Editor's note: Sally Kohn is a progressive activist, columnist and television commentator. Experience "The Sixties" on CNN Thursdays at 9 p.m. ET/PT. Follow Sally Kohn on Twitter @sallykohn. The opinions expressed in this commentary are solely those of the writer.
(CNN) -- I can't imagine growing up in the '50s, certainly not as myself or any degree of myself that I am now. My strongest sense of the '50s comes from Betty Friedan and feminist critiques of the era. And June Cleaver.
But the 1950s TV stereotypes of women as housewives in fancy dresses and high heels gave way to a much more interesting cast of characters when the '60s came along.
In real life, there probably never was a family as picture perfect and problem free as the '50s Cleavers, but June Cleaver was certainly the archetype of her decade. As a child, I didn't quite know what I wanted to be when I grew up, but I knew who I didn't want to be. I didn't want to be June Cleaver. The dress. The hair. The pearls. The sense that she never had any fun, never broke the rules, possibly never even exhaled. Her entire existence circumscribed by her white picket fence.
I couldn't imagine being Donna Reed. Or the mom from "Father Knows Best." Or Harriet Nelson. None of them.
But then along came Gidget.
I still hadn't been born when the TV show "Gidget" premiered in the 1960s. In fact, my parents had just barely met. But years later, as a kid in the early 1980s, I would watch reruns of "Gidget." Finally, a TV woman I wanted to be. Smart. Independent. Even sarcastic at times. She went to school. She hung out outside the house. She even surfed. She was everything!
As a little girl, I didn't realize all that had happened in the years between June Cleaver and Gidget Lawrence, everything that had changed in society to create a new era of culture that mirrored a new day in America, one in which the compulsion to be June Cleaver was eroded as a universe of Gidgets arose.
Suddenly, women like Marlo Thomas (from "That Girl"), independent with careers, were on the scene. There was Agent 99 from "Get Smart" and Emma Peel from "The Avengers" --- not just career women, but spies. Who kicked ass! There was Samantha in "Bewitched," who had immense powers --- just like Jeannie, about whom I indeed dreamed. And most ground-breaking of all, there was "Julia," which featured a leading African American character who was a single mother. Nick at Night introduced me to the 1960s Technicolor menu of gender roles and role models unheralded in the narrow black-and-white confines of the 1950s. I could watch TV and see women with personalities and problems and potential. I was hooked.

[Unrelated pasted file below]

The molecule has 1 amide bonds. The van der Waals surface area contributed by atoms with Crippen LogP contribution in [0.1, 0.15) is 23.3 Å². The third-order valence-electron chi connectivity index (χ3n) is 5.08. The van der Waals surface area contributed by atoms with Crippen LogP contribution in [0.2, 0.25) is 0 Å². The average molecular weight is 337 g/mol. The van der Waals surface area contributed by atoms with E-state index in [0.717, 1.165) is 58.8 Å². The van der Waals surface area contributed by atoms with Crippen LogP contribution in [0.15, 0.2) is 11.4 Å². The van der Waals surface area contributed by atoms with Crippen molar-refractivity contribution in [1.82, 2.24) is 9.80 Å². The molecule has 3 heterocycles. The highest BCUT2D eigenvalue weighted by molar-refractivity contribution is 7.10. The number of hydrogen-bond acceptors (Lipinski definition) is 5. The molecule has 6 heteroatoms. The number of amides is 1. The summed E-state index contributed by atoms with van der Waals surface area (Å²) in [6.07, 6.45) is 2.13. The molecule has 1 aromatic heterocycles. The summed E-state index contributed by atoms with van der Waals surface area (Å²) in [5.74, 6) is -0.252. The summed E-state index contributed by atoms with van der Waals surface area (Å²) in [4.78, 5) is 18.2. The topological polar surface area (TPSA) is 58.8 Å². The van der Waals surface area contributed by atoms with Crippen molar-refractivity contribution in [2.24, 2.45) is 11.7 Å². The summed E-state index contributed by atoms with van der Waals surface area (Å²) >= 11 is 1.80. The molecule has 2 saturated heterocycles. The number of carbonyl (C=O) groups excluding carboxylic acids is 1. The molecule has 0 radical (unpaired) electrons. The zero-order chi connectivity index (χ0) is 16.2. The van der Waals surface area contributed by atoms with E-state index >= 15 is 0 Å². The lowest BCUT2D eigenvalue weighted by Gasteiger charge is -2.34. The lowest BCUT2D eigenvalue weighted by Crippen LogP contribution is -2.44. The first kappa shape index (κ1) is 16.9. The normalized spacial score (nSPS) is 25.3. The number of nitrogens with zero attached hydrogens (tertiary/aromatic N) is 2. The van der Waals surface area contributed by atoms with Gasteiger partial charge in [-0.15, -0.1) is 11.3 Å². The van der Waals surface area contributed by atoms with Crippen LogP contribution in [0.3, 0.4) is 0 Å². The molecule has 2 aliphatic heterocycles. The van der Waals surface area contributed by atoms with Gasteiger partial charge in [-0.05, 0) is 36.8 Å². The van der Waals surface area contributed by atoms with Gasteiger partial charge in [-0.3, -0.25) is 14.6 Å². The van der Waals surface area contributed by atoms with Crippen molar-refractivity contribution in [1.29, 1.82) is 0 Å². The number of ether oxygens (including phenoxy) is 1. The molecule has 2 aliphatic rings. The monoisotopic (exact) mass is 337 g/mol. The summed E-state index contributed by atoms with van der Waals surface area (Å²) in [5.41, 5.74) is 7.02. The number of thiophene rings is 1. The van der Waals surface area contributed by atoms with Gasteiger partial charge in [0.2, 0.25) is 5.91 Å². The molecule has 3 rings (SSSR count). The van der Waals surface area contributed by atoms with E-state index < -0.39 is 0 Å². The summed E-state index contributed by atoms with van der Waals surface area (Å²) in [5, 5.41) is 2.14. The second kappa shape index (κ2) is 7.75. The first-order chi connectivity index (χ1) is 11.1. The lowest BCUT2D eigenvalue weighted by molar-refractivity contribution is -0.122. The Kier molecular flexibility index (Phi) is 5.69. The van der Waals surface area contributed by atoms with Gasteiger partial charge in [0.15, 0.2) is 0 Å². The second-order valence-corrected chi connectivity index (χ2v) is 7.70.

Of course, in hindsight, none of these shows was perfect. Elizabeth Montgomery's character Samantha in "Bewitched" was always apologizing for using her magic. Barbara Eden's character in "I Dream Of Jeannie" called the man whose house she lived in "master." And Gidget was always being scolded by her overly stern and moralizing father, who like many male characters in shows of that era, seemed designed as stand-ins for older men of the 1950s generation who were deeply wary of, if not downright resistant to, the equality of women.
At the end of each episode of "Gidget," Sally Field would usually turn to the camera and announce the life lesson she'd learned, usually imparted by her father. So in a way, metaphorically, she was still bowing to and echoing unquestioned male authority and hegemony. But it was always Gidget who got the last word, who was the only one who could turn to us and speak to us directly. She was given that special, powerful voice.
And in the next episode, Gidget invariably broke the rules again. In the socially and politically tumultuous era of the 1960s, the message of "Gidget" and "Bewitched" and "I Dream Of Jeannie" and all these shows where the women kept getting in trouble was not that the rules were enforced by these throwback men, but that the women kept breaking them.
Show after show after show, the women kept breaking the rules, testing the limits, crossing the line. That was the entire premise, the whole point.
In the new era, there were strong and sassy women who would make their own rules. And we would watch them and fall in love with them and want to be them and find the rules to break in our own lives and in the world around us. For women and people of color and gay folks and anyone remotely not Ward Cleaver, the rules of the 1950s were at the very least limiting and in many cases ugly and violent. These were rules that needed to be broken. Gidget showed us how.
"Gidget" the TV show only lasted for one season, a tragedy from which my little 8-year-old rerun watching self would never fully recover from all those years later. And yet the social, cultural and political changes that 1960s TV women like Gidget helped both reflect and set in motion --- fortunately, those changes lasted for generations.
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